Delta could soon follow the lead of other communities that have banned the trading and sale of shark fins.
The product is considered a delicacy by the Chinese community in particular, but a strong lobby effort has been underway to get municipalities across the country to impose bans.
The battles lines have been drawn in the heated issue with Richmond MP Alice Wong this fall enjoying a bowl of shark fin soup in front of the Asian media, reiterating her government's position that the banning of shark fin products, including soup, is a federal, not a local, responsibility.
Locally, several communities, including Port Moody, North Vancouver, New Westminster and Coquitlam, have already banned the sale of shark fin products, while Vancouver, Burnaby and Richmond - the three communities with the largest number of businesses selling shark fin products - agreed to look into it.
Delta council this week heard a presentation from Anthony Marr with the Vancouver Animal Defence League, who urged civic politicians to also implement a ban.
"We have been making a string of presentations this year to municipalities in the Lower Mainland, as well as Vancouver Island. Our results have been uniformly positive, with very few exceptions," Marr said.
Marr said he didn't have anything good to say about Wong and is not pleased the City of Richmond is dragging its feet on the issue, likely due to business interests lobbying against a prohibition. Marr suggested other municipalities should continue to pass bylaws in order to "isolate and shame to death" Richmond.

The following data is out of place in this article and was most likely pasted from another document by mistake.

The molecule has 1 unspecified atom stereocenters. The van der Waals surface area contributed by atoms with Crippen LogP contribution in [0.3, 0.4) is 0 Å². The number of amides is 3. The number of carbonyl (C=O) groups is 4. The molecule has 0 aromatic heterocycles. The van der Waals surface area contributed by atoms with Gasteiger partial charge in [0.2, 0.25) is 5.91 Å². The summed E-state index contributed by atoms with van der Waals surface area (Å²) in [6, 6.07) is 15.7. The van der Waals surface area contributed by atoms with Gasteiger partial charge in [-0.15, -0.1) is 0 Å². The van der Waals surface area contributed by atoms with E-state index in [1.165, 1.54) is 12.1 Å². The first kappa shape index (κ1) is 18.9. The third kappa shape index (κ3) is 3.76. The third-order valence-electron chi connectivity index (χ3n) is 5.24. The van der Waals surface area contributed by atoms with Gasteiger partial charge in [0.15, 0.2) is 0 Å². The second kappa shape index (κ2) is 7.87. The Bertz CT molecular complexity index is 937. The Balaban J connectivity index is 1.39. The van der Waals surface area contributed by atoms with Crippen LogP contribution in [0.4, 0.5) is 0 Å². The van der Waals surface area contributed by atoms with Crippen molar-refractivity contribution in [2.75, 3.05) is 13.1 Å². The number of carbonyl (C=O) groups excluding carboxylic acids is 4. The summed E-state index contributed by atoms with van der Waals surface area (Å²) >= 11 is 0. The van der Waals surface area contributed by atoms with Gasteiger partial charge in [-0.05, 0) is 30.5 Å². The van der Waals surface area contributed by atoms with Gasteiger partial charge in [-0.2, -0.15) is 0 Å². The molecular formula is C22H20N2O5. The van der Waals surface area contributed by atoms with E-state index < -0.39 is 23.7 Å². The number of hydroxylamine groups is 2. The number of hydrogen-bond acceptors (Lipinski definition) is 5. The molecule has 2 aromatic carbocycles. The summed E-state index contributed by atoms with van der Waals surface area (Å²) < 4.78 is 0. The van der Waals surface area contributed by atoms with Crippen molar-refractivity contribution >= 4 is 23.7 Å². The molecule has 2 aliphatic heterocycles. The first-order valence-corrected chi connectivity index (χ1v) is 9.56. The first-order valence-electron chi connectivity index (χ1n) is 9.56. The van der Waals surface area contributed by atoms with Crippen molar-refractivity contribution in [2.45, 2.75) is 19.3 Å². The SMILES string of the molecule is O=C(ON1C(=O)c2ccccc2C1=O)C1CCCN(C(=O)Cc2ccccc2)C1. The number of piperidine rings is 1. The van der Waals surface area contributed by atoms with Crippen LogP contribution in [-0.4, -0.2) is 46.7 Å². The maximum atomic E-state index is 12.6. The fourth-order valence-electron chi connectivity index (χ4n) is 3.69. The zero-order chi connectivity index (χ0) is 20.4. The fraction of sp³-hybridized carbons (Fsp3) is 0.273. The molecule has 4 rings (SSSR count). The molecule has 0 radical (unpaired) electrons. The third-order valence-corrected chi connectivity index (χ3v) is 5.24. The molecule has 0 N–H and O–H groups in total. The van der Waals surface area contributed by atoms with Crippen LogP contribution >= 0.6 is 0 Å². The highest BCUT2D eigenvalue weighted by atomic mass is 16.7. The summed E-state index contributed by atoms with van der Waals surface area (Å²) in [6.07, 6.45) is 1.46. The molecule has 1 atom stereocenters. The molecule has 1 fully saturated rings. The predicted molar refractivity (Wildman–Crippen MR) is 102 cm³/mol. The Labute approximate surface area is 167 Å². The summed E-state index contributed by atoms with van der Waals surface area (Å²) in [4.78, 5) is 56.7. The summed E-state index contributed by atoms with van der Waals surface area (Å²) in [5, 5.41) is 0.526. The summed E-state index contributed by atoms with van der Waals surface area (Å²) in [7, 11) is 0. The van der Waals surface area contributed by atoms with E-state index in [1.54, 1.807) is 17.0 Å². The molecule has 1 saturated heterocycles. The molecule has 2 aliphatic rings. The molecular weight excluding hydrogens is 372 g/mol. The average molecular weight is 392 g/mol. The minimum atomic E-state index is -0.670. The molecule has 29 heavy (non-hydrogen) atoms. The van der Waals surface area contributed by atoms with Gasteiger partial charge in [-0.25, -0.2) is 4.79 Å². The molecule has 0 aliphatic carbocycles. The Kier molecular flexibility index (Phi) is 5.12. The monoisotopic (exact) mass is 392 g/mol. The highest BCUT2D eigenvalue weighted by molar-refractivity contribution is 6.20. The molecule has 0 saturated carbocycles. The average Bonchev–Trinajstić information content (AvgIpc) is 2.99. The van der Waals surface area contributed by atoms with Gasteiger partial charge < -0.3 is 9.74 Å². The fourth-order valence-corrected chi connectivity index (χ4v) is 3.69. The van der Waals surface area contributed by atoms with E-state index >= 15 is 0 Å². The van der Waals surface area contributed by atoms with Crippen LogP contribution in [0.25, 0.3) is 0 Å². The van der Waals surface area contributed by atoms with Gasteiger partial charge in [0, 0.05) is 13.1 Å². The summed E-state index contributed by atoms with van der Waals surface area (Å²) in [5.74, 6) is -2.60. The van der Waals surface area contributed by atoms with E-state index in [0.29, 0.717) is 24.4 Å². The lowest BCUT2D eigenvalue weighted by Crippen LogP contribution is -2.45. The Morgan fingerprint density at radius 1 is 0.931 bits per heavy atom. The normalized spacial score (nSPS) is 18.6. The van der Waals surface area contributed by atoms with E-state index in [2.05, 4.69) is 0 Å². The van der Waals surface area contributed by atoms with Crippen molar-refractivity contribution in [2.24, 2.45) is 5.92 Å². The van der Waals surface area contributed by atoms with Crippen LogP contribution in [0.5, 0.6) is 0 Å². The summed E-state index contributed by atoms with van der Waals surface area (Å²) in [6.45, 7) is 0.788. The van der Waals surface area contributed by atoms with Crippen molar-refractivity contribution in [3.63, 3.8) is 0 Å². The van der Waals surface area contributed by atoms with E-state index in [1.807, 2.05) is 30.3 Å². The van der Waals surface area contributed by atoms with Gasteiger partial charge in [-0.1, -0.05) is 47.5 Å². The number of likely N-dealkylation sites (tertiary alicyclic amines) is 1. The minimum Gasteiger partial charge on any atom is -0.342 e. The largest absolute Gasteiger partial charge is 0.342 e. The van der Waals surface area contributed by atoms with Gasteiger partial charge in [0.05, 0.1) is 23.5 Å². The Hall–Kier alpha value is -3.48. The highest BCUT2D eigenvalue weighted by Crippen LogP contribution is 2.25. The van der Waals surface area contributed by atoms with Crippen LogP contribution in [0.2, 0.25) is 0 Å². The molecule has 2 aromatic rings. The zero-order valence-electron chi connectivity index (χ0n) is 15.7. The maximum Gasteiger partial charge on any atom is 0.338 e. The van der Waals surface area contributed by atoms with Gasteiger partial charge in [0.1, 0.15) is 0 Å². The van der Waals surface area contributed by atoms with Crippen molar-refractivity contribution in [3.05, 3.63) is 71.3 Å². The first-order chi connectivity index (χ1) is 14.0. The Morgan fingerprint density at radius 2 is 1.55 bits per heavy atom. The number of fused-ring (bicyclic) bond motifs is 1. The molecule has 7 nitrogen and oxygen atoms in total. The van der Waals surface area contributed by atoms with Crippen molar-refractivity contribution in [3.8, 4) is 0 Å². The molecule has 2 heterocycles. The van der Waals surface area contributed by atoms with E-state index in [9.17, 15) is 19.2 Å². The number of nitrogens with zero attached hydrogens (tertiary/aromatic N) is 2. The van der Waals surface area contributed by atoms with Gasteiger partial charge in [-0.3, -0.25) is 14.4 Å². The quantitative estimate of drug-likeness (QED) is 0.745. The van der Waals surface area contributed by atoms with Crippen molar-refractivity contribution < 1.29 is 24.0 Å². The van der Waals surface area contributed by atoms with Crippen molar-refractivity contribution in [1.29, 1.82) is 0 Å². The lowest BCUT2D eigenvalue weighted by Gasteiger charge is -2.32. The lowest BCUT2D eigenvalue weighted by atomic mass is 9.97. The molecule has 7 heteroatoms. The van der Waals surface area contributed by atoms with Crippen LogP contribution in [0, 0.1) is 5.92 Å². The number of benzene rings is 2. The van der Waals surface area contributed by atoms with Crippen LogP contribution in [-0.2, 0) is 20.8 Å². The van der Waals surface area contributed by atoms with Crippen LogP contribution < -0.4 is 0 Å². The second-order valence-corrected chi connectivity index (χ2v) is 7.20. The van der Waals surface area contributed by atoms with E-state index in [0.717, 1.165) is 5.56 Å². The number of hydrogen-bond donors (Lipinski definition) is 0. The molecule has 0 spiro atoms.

Several on council agreed the slaughter of sharks for fins was deplorable, voting in favour of a motion by Coun. Sylvia Bishop to have staff provide a report on a possible bylaw.
Coun. Bruce McDonald, wondering if there are any Delta eateries serving shark fin soup, said it is important to see what the other jurisdictions have in place.
He noted delegates at this September's Union of B.C.
Municipalities convention voted by a wide margin to ask the province to outlaw the possession or sale of shark fins.
Council's decision drew applause from a large contingent of supporters in the audience, including a group of high school students that came to see the presentation.
Jake Massel, a Grade 11 student at Southpointe Academy, also made a presentation, saying the shark fin trade is a brutal and senseless slaughter of sharks.
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